Table of contents
- Understanding IT visibility through business service mapping
- Importance of business service mapping: IT visibility in various IT processes
- ViVID business service mapping led IT visibility for your IT infrastructure
Let’s start with a simple question. What does the lack of business service mapping-driven IT visibility looks like? It simply translates into a lack of clarity of intricate relationships within your IT environment. And this poses numerous challenges. One of which is hindering the functioning of efficient IT service management processes.
As for the impact on specific ITSM processes, the struggle to identify critical dependencies can lead to delayed incident resolution and prolonged downtime. It also inhibits effective change management, making it harder to assess the impact of changes and implement them seamlessly. Furthermore, inadequate visibility into dependencies can leave organizations vulnerable to security breaches and hinder effective risk management.
Therefore, it is crucial for organizations to address this issue and strive for enhanced IT visibility through Business Service Mapping.
In this blog post, we’ll explore the importance of business service mapping for various IT processes within an organization. But before that, let’s understand what business service mapping is.
Understanding IT visibility through business service mapping
IT visibility refers to an organization’s ability to see and understand its IT infrastructure. This includes its hardware, software, and services and the relationships between all of these.
IT visibility also means having a clear picture of an organization’s IT infrastructure. So that it helps while
- responding to incidents,
- managing IT risks,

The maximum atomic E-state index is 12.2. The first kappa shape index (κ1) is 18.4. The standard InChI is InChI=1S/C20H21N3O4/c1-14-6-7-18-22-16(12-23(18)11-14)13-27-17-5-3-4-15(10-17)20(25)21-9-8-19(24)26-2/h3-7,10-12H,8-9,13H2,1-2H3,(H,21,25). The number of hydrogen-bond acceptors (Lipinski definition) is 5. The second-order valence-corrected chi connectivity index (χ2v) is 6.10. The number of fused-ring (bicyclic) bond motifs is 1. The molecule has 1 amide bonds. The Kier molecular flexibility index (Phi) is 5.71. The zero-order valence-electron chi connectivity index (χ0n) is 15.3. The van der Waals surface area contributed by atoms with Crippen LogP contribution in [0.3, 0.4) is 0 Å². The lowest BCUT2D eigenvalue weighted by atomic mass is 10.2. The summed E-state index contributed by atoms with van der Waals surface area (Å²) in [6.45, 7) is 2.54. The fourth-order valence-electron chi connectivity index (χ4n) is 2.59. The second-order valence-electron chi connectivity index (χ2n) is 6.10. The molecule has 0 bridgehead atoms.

- resolving problems or
- making informed decisions regarding IT investments
A crucial component of IT visibility is business service mapping. Business service mapping allows organizations to map the relationships between their IT infrastructure and the business services they support. Such mapping would cover cloud-based, on-premise as well as hybrid services.
However, the importance of business mapping lies in helping organizations to visualize how their IT infrastructure supports critical business services. It also identifies the components that make up each service and portrays the dependencies between them. Some service mapping solutions like ViVID service maps allow you to assign meaningful names to relationships. Coupled with such naming options, vibrant color coding of asset-to-asset connection makes understanding the relationship better.
Image name: relationships between database and business services (HR, Finance Applications) in ViVID service maps through network view
At the granular level, business service mapping is the process of creating a visualization of the relationship between configuration items (CIs) and the services they form the backbone of. Along with that, it shows the relationship between the CIs and how they depend on one another.
image name: Dependencies between CIs (servers) in Virima – ViVID Service Mapping
When you tie business service mapping capabilities with IT service management platforms, the IT visibility gained through it can help find the cause behind a reported service issue. It also shows the potential impact a service can have due to an issue reported to a CI.
The map itself will overlay the event or incident against a configuration item (CI) registered through the ITSM platform.
Importance of business service mapping: IT visibility in various IT processes
Efficient incident management
Business service mapping ties business services like an order management service for an online retail giant with applications, systems, and the whole IT infrastructure. While on one level it shows a high-level view of dependencies and architecture, on the other, it identifies all the components (Configuration Items) involved in running a given service.
Proactive incident management